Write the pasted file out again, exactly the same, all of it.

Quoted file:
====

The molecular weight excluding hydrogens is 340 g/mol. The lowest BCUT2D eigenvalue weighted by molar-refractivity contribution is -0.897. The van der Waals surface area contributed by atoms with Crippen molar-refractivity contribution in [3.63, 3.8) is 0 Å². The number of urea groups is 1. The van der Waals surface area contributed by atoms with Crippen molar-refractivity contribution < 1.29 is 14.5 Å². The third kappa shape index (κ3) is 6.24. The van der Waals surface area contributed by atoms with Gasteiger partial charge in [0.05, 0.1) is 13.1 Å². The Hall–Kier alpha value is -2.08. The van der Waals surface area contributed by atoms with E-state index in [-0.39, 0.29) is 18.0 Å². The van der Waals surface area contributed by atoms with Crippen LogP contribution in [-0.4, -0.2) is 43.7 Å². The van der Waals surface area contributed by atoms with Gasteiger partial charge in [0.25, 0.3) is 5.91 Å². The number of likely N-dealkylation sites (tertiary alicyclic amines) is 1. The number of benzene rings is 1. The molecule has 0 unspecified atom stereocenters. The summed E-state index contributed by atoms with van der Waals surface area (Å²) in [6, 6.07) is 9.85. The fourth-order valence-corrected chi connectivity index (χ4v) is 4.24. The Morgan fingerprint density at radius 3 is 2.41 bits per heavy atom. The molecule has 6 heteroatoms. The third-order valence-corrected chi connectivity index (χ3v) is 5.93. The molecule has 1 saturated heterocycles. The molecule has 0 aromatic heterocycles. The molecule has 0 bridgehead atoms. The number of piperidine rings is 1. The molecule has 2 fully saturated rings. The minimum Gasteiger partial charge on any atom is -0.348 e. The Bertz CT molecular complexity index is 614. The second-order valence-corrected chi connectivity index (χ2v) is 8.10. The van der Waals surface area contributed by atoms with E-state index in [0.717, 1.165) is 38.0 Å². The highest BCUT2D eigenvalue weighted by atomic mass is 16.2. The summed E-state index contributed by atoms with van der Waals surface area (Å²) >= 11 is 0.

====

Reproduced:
The molecular weight excluding hydrogens is 340 g/mol. The lowest BCUT2D eigenvalue weighted by molar-refractivity contribution is -0.897. The van der Waals surface area contributed by atoms with Crippen molar-refractivity contribution in [3.63, 3.8) is 0 Å². The number of urea groups is 1. The van der Waals surface area contributed by atoms with Crippen molar-refractivity contribution < 1.29 is 14.5 Å². The third kappa shape index (κ3) is 6.24. The van der Waals surface area contributed by atoms with Gasteiger partial charge in [0.05, 0.1) is 13.1 Å². The Hall–Kier alpha value is -2.08. The van der Waals surface area contributed by atoms with E-state index in [-0.39, 0.29) is 18.0 Å². The van der Waals surface area contributed by atoms with Crippen LogP contribution in [-0.4, -0.2) is 43.7 Å². The van der Waals surface area contributed by atoms with Gasteiger partial charge in [0.25, 0.3) is 5.91 Å². The number of likely N-dealkylation sites (tertiary alicyclic amines) is 1. The number of benzene rings is 1. The molecule has 0 unspecified atom stereocenters. The summed E-state index contributed by atoms with van der Waals surface area (Å²) in [6, 6.07) is 9.85. The fourth-order valence-corrected chi connectivity index (χ4v) is 4.24. The Morgan fingerprint density at radius 3 is 2.41 bits per heavy atom. The molecule has 6 heteroatoms. The third-order valence-corrected chi connectivity index (χ3v) is 5.93. The molecule has 1 saturated heterocycles. The molecule has 0 aromatic heterocycles. The molecule has 0 bridgehead atoms. The number of piperidine rings is 1. The molecule has 2 fully saturated rings. The minimum Gasteiger partial charge on any atom is -0.348 e. The Bertz CT molecular complexity index is 614. The second-order valence-corrected chi connectivity index (χ2v) is 8.10. The van der Waals surface area contributed by atoms with E-state index in [0.717, 1.165) is 38.0 Å². The highest BCUT2D eigenvalue weighted by atomic mass is 16.2. The summed E-state index contributed by atoms with van der Waals surface area (Å²) >= 11 is 0.